How Sake Works With Fine Dining

We speak to: 

Aaron Jacobson

General Manager,

Can sake work with Asian cuisine, even the heavier flavours?

  1. Yes, I absolutely think so, even those with lots of heavy fats. Fermented sauces, gravies, are all components that have umami and so does sake
  2. The detractor to pairing with wine, for the most part, is that it has high acidity most of the time. That would usually get in the way of chilli or heat. So you can think of pairing with sweet wines, but sake is another avenue
  3. Learn and taste more styles of sake to find out which will suit your dishes  

“I can pair 90% of my food with sake,” says Aaron Jacobson confidently. Before moving to Singapore, he had worked under mentor Yoon Ha at the three-Michelin star San Francisco restaurant Benu. Yoon Ha is one of the 273 professionals in the world who have achieved the rank of Master Sommelier and he was very into sake, according to Aaron. It was where Aaron first sampled the aged Tamagawa sakes from Kinoshita Brewery, a historic brewery that also employed Japan’s first foreign-born toji (sake brewer). 

While Aaron’s mentor Yoon Ha enjoyed the modern, high-polished styles of sake such as Junmai Daiginjo, which are more suitable for mild dishes or high end sushi omakase, Aaron found himself drawn to sakes that are more historic, in terms of brewing methods that go back centuries, with funky, intense flavours. “More and more sake is being sold, and people appreciate the applications.

Is this kind of sake burgeoning the same way that natural wine is? Maybe not, but the energy is similar,” he says.  

“When we were opening Zen, I was looking for sake but not the mass-market kind,” Aaron recalls.
“I didn’t know a lot of suppliers but I found one who had the kind of umami rich sakes I was looking for, like koshu, kimoto and yamahai. Five years ago, it was more avant-garde.”    

He explains enthusiastically, “All beverages have amino acids, but sake as a beverage is the only one with glutamate as amino acid. When you have an amazing dish that blows your cap off, that is most likely the concentration of glutamate or umami in it. Beyond the pairing of particular dishes and drinks for specific flavours, sake has the blanket ability to blend and meld with a lot of flavours, cos of that umami that comes with glutamate.”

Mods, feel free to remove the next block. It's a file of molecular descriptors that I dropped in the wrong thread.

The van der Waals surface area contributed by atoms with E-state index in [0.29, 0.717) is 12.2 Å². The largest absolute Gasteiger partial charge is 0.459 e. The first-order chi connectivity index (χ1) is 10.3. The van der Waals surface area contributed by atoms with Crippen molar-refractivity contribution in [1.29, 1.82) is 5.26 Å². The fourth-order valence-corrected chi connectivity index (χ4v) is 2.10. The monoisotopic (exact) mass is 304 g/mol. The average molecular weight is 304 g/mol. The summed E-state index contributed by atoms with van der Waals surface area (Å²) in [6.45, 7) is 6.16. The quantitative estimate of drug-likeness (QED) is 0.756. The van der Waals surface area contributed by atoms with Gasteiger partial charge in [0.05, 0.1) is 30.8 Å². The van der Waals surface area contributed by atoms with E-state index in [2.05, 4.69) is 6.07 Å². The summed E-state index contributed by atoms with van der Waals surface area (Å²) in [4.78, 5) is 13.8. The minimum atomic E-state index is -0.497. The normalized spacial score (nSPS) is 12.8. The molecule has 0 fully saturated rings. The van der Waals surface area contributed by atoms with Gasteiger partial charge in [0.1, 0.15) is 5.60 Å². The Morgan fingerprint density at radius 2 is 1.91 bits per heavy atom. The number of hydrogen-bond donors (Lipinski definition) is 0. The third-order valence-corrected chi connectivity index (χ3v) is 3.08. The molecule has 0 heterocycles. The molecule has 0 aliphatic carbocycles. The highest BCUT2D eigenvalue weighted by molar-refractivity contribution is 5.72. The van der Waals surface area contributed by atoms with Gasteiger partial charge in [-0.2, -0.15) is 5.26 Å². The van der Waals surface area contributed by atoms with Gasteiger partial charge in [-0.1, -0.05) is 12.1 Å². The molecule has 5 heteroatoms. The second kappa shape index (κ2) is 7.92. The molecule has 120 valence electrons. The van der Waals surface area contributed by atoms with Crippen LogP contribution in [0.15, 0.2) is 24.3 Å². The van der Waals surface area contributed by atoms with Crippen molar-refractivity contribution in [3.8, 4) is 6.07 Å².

In a fine dining restaurant, it’s often the case that the cuisine would be paired with the expected Burgundies, buttery Chardonnays or fine Champagne. Aaron took a chance and paired Zen’s signature heart-shaped waffles and ice cream dish with a Katsuyama Akatsuki Junmai Daiginjo sake that removed its rice mash with a centrifuge machine, increasing the complexity of the sake which is at 17 brix (which is on the sweeter side). While Zen’s chef-founder Bjorn Frantzen was skeptical at first, he was won over by the pairing and trusted Aaron with the beverages thereafter.   

What are Aaron’s top benefits of having sake on your menu?

  1. When you approach a situation as creatively as possible you are going to expand your horizons and also your guests’.
  2. Most people don’t know much about sake and when they get a good pairing with sake, they are 10 times more likely to be impressed than with a good wine pairing.
  3. Sake is an ancient art form. It can change your perspective of what beverage can be to food and food pairings.


Trade professionals: You are invited to attend Sake Matsuri’s Trade Show on 10 May 2024 at the iconic F1 Pit Building! Pre-register below for free.



Sake Matsuri Trade Show

Date: 10 May 2024
Time: 11am-5pm 
Venue: F1 Pit Building, Garage, 1 Republic Boulevard 

*Pre-registration is free, $50 for on-site entry
**Open to trade professionals only

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